What’s the Big Idea?
Our Lady of Lourdes appears 18 times to a miller’s daughter collecting firewood in a small market town in France. A young woman leads an army through critical strategic victories in the 100 Years’ War, claiming to be guided by divine insight. In the very first hours of the 20th century, a student asks God to fill her with the holy spirit and begins to speak in tongues.
Are these incidents case studies in undiagnosed mental illness, spiritual transcendence, or something nebulously in between?
Watch our interiew with Dr. Andrew Newberg, a pioneer in the field of neurotheology:
It’s an interesting and elusive question for neuroscientists, with big implications on our understanding of consciousness. As the Nobel-prize winning neuropsychiatrist Eric Kandel has said, reductionism — the idea that a system is nothing more than the interactions between its parts — is an extremely successful theory of biology, but as a “theory of everything,” it fails to provide us with a sufficient explanation of a few basic, fundamental elements that shape human perception.
Particularly, religion. Why do we care whether or not God exists? And why do so many people believe? A new generation of neuroscientists is addressing those questions directly, with the ambitious goal of measuring what happens to the human brain during spiritual experiences. Dr. Andrew Newberg is the Director of Research at the Myrna Brind Center for Integrative Medicine and a pioneer in the field of neurotheology. Newberg doesn’t identify with a particular religious group, but he’s fascinated by the profound significance and persistence of human faith throughout history.
To measure the effects of trance states and ritual on the brain, he uses a technique called single photon emission computed tomography, in which subjects are injected with a chemical that emits gamma rays. A computer collects the information transmitted by the rays and constructs from it an image of the brain depicting blood flow to the various regions. The more blood flow to a particular region, the more brain activity. Using this method, Newberg has studied the brains of Franciscan nuns during prayer, Tibetan monks during meditation, and Pentecostals speaking in tongues.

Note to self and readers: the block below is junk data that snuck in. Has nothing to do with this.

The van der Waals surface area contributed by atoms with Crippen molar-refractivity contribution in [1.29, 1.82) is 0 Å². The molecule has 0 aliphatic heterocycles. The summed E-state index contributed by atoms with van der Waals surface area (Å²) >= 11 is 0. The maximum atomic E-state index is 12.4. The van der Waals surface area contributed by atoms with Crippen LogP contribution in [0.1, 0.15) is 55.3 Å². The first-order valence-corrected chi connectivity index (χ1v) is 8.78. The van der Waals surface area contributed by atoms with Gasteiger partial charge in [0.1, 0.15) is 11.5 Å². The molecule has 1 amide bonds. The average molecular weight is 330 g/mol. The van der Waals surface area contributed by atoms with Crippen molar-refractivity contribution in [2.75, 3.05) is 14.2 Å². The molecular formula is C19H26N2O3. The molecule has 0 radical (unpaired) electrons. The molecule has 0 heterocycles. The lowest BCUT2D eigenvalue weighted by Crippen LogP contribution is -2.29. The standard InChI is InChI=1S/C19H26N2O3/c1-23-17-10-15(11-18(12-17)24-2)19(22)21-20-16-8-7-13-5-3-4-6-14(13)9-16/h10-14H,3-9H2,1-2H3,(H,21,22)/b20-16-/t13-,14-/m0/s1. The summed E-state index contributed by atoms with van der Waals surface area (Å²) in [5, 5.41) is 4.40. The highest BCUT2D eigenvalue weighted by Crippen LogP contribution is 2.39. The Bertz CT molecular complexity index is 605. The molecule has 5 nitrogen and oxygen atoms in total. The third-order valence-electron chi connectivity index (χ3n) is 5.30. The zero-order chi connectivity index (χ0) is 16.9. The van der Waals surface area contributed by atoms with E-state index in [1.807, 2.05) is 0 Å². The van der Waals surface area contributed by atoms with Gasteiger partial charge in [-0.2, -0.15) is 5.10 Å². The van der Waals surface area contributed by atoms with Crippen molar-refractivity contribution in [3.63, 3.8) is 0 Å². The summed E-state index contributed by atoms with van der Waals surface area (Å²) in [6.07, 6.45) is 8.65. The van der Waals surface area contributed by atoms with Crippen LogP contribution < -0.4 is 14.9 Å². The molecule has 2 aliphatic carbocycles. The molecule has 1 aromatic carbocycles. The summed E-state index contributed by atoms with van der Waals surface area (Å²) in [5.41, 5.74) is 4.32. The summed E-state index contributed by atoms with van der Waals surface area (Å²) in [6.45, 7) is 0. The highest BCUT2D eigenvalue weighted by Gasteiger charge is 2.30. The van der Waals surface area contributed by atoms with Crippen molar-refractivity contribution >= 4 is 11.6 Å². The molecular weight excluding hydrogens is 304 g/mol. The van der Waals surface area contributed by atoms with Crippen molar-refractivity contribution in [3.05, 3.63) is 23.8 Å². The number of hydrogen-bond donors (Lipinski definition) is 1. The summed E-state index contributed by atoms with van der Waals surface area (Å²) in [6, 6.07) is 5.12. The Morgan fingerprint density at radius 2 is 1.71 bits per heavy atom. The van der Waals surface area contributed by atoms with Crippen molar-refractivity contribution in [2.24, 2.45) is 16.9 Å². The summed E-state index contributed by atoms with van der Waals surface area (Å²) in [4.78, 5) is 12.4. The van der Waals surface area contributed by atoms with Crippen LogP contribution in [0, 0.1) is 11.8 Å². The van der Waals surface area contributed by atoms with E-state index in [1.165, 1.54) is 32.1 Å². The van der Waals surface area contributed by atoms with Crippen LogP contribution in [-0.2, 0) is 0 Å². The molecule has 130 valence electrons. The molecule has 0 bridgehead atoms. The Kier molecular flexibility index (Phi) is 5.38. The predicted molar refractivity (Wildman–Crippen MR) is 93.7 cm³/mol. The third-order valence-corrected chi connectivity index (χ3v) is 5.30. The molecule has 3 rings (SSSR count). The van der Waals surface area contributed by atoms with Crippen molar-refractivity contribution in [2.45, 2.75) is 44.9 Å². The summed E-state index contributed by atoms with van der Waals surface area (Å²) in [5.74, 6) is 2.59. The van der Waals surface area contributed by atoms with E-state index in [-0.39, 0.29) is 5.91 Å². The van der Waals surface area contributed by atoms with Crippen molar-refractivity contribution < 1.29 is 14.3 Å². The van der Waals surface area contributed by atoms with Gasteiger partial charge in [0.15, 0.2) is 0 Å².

What’s the Significance?
What he’s found is surprising: religious feeling is not invisible. The common thread among mystical and spiritual practices is that while people are engaged in them, the lobes of their brain can be seen working together to create a powerful emotional experience. “When we looked at [subjects’] brain scans, instead of the frontal lobes going up, the frontal lobes actually went down [in blood flow]. Which makes sense in the context of what they are describing is happening to them,” Newberg explains. “They don’t feel that they’re purposely making it [happen]. They feel that they are being basically overcome by the experience.”
He believes that what subjects describe as their interaction with God is a shutting down of their concentrative, willful attention in order to allow this experience of transcendence to happen. “For them it’s the spirit of God which is moving through them. I can’t prove that or disprove that on the basis of a brain scan, but I can see the changes that are going on in the brain while they’re engaged in this very, very powerful and very deep spiritual practice… It certainly looks like the way the brain is put together makes it very easy for human beings to have religious and spiritual experiences.”
The question, then, is not whether we’re wired for what we’ve come to call spiritual experiences exist, but how a tendency towards the transcendent makes us better adapted to live and survive in the world around us. What is the evolutionary purpose of belief?
A hint lies in the fact that it’s likely the repetition rather than the content of a ritual that makes it effective. It doesn’t seem to matter whether a person chants or recites a verse or thinks a specific thought; a transcendent or meditative state is achieved through practice, strengthening connections in the brain around a particular idea or task. Religious practices may in fact be useful in a secular context. Whatever they mean to you, there’s evidence that simple rituals like breathing deeply when you’re stressed can improve your mental health and help you cope with the world, even if you’re skeptical about whether there’s a divine plan behind it.